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Enron Scandal

In: Historical Events

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In Focus: The Enron Scandal

This corporation was identified by Fortune Magazine as America’s Most Innovative
Company 1996 to 2001 (Lindstrom par. 1). It was garnered as the 7th largest company on the
Fortune 500 list in the US in 2000 and it placed sixth in the largest energy company in the world in 2000 (“Enron Corporation” par. 6). Who does not know the Enron Corporation, a giant in the commerce of energy? But among all these prestigious titles, there is another that the Enron Corporation is famous for, the Enron Scandal.
Enron was the result of a merger between two gas pipe line companies in 1985. The
Houston Natural Gas Co and a Nebraska based company called InterNorth. The fusion between the two became the Enron Corporation in 1986 (“Enron Corporation” par. 2). The firm experienced a rapid growth as it shifted from being a gas pipeline company into a
“global energy trader (“Enron Corporation” par. 6).” Enron enjoyed profuse economic benefits and experienced revenues amounting up to 100 billion dollars by 2000 (“Enron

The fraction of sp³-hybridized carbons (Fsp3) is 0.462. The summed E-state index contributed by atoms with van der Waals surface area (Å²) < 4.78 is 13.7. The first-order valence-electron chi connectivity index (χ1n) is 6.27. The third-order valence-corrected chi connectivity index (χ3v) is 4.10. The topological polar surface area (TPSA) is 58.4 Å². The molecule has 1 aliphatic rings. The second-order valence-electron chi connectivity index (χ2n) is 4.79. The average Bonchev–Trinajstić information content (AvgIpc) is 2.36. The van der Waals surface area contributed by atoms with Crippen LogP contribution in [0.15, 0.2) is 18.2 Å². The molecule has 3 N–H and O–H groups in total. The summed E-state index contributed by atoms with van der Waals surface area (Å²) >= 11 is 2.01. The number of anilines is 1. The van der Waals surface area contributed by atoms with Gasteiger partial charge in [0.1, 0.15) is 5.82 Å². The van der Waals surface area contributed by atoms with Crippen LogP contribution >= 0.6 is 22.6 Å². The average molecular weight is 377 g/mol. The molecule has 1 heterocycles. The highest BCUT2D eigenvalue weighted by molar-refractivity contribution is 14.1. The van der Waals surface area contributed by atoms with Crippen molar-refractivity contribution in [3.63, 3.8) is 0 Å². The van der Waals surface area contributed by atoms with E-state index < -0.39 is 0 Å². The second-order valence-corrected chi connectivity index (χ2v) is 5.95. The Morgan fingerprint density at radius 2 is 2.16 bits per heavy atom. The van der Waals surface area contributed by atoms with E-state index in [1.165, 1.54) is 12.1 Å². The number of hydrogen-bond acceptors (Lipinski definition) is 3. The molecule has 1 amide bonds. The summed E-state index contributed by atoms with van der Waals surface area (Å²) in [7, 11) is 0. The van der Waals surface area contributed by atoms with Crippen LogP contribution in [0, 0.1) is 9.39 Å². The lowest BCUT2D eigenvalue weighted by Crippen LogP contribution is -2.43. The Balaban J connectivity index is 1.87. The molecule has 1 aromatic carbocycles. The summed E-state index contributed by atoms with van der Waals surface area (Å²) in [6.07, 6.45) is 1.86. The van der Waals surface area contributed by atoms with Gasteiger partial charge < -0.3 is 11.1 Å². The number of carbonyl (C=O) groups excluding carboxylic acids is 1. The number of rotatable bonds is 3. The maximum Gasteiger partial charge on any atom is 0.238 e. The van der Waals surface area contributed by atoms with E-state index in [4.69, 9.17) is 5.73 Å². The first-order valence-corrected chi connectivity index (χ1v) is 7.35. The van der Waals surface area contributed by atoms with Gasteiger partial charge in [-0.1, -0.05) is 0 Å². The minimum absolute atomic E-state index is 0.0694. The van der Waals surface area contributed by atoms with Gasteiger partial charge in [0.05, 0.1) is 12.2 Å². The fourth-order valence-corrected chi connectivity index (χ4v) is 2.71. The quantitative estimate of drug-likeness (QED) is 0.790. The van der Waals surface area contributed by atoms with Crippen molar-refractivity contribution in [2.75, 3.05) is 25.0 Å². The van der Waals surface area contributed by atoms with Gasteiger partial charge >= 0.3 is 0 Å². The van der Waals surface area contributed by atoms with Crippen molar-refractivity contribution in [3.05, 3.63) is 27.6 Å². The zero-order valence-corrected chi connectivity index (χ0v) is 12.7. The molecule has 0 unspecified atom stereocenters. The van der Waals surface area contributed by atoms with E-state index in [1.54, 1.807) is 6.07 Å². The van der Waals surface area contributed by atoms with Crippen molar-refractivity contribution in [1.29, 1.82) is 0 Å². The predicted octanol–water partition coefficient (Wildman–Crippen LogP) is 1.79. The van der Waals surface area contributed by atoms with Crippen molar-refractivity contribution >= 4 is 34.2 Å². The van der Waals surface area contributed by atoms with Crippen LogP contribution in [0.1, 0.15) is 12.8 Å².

Corporation” par. 6). The firm ventured to other facilities like Internet broadband called
Enron Online (Lindstrom par. 9). For a company who reported to be harvesting so much profit and having so many investments would boggle your mind on why Enron still broke down. Where did Enron go wrong? What brought this billion dollar business down into bankruptcy? It was in the year 2001 that the company’s stability was put into question. Enron entered into an agreement to run movies on the World Wide Web with Blockbuster Inc., “a motion-picture video rental company”. However in March this deal was cancelled and in
April Enron admitted that insolvent Californian energy firms are indebted with the company for more than $500 million dollars. The resignation of its chief executive officer (CEO),
Jeffrey Skilling in August strengthens…...

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